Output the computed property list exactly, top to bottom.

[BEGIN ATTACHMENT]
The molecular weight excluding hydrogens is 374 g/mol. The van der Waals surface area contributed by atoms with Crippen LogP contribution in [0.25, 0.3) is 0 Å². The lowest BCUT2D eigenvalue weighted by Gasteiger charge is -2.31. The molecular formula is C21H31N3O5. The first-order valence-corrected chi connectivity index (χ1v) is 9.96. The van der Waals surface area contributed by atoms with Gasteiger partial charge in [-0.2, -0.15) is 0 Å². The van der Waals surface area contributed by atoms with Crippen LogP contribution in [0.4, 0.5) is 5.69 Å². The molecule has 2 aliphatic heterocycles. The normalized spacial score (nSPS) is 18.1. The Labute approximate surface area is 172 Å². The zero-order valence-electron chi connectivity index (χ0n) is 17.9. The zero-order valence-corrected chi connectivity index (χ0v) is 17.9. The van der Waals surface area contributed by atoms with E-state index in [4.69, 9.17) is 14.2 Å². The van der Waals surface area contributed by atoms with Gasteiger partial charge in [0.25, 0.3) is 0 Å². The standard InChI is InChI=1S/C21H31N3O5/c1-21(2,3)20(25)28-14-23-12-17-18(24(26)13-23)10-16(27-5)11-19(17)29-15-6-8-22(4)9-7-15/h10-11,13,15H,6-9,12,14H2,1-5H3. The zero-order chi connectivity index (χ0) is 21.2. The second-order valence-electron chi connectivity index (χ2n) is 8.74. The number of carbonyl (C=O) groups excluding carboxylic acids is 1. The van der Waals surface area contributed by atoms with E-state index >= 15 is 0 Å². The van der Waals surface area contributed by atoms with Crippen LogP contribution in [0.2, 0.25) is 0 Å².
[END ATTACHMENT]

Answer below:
The molecular weight excluding hydrogens is 374 g/mol. The van der Waals surface area contributed by atoms with Crippen LogP contribution in [0.25, 0.3) is 0 Å². The lowest BCUT2D eigenvalue weighted by Gasteiger charge is -2.31. The molecular formula is C21H31N3O5. The first-order valence-corrected chi connectivity index (χ1v) is 9.96. The van der Waals surface area contributed by atoms with Gasteiger partial charge in [-0.2, -0.15) is 0 Å². The van der Waals surface area contributed by atoms with Crippen LogP contribution in [0.4, 0.5) is 5.69 Å². The molecule has 2 aliphatic heterocycles. The normalized spacial score (nSPS) is 18.1. The Labute approximate surface area is 172 Å². The zero-order valence-electron chi connectivity index (χ0n) is 17.9. The zero-order valence-corrected chi connectivity index (χ0v) is 17.9. The van der Waals surface area contributed by atoms with E-state index in [4.69, 9.17) is 14.2 Å². The van der Waals surface area contributed by atoms with Gasteiger partial charge in [0.25, 0.3) is 0 Å². The standard InChI is InChI=1S/C21H31N3O5/c1-21(2,3)20(25)28-14-23-12-17-18(24(26)13-23)10-16(27-5)11-19(17)29-15-6-8-22(4)9-7-15/h10-11,13,15H,6-9,12,14H2,1-5H3. The zero-order chi connectivity index (χ0) is 21.2. The second-order valence-electron chi connectivity index (χ2n) is 8.74. The number of carbonyl (C=O) groups excluding carboxylic acids is 1. The van der Waals surface area contributed by atoms with E-state index >= 15 is 0 Å². The van der Waals surface area contributed by atoms with Crippen LogP contribution in [0.2, 0.25) is 0 Å².